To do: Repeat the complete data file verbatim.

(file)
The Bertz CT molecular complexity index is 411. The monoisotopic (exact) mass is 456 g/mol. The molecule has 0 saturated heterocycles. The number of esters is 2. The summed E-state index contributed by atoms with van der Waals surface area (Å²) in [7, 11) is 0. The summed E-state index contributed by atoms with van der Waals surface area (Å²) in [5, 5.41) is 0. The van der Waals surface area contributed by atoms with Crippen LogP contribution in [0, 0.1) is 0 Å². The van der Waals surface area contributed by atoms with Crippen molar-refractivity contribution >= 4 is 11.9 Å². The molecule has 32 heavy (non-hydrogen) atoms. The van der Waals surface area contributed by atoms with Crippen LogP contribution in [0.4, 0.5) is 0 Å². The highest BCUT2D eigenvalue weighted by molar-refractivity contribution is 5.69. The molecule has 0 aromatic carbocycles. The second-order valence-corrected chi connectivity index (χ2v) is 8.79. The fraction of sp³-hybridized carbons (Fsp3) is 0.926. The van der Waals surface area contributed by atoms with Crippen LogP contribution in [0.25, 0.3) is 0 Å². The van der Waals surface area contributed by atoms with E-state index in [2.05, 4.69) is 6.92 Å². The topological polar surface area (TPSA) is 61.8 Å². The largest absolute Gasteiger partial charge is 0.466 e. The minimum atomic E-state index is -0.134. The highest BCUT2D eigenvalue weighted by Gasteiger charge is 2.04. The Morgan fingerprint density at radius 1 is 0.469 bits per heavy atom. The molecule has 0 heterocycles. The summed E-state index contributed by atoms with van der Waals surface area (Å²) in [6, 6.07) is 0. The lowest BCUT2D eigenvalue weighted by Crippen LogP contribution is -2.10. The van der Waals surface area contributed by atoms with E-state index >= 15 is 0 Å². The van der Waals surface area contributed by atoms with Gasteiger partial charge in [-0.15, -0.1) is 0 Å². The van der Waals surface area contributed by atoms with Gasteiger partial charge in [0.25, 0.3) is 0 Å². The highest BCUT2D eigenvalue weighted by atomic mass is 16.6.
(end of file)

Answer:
The Bertz CT molecular complexity index is 411. The monoisotopic (exact) mass is 456 g/mol. The molecule has 0 saturated heterocycles. The number of esters is 2. The summed E-state index contributed by atoms with van der Waals surface area (Å²) in [7, 11) is 0. The summed E-state index contributed by atoms with van der Waals surface area (Å²) in [5, 5.41) is 0. The van der Waals surface area contributed by atoms with Crippen LogP contribution in [0, 0.1) is 0 Å². The van der Waals surface area contributed by atoms with Crippen molar-refractivity contribution >= 4 is 11.9 Å². The molecule has 32 heavy (non-hydrogen) atoms. The van der Waals surface area contributed by atoms with Crippen LogP contribution in [0.4, 0.5) is 0 Å². The highest BCUT2D eigenvalue weighted by molar-refractivity contribution is 5.69. The molecule has 0 aromatic carbocycles. The second-order valence-corrected chi connectivity index (χ2v) is 8.79. The fraction of sp³-hybridized carbons (Fsp3) is 0.926. The van der Waals surface area contributed by atoms with Crippen LogP contribution in [0.25, 0.3) is 0 Å². The van der Waals surface area contributed by atoms with E-state index in [2.05, 4.69) is 6.92 Å². The topological polar surface area (TPSA) is 61.8 Å². The largest absolute Gasteiger partial charge is 0.466 e. The minimum atomic E-state index is -0.134. The highest BCUT2D eigenvalue weighted by Gasteiger charge is 2.04. The Morgan fingerprint density at radius 1 is 0.469 bits per heavy atom. The molecule has 0 heterocycles. The summed E-state index contributed by atoms with van der Waals surface area (Å²) in [6, 6.07) is 0. The lowest BCUT2D eigenvalue weighted by Crippen LogP contribution is -2.10. The van der Waals surface area contributed by atoms with E-state index >= 15 is 0 Å². The van der Waals surface area contributed by atoms with Gasteiger partial charge in [-0.15, -0.1) is 0 Å². The van der Waals surface area contributed by atoms with Gasteiger partial charge in [0.25, 0.3) is 0 Å². The highest BCUT2D eigenvalue weighted by atomic mass is 16.6.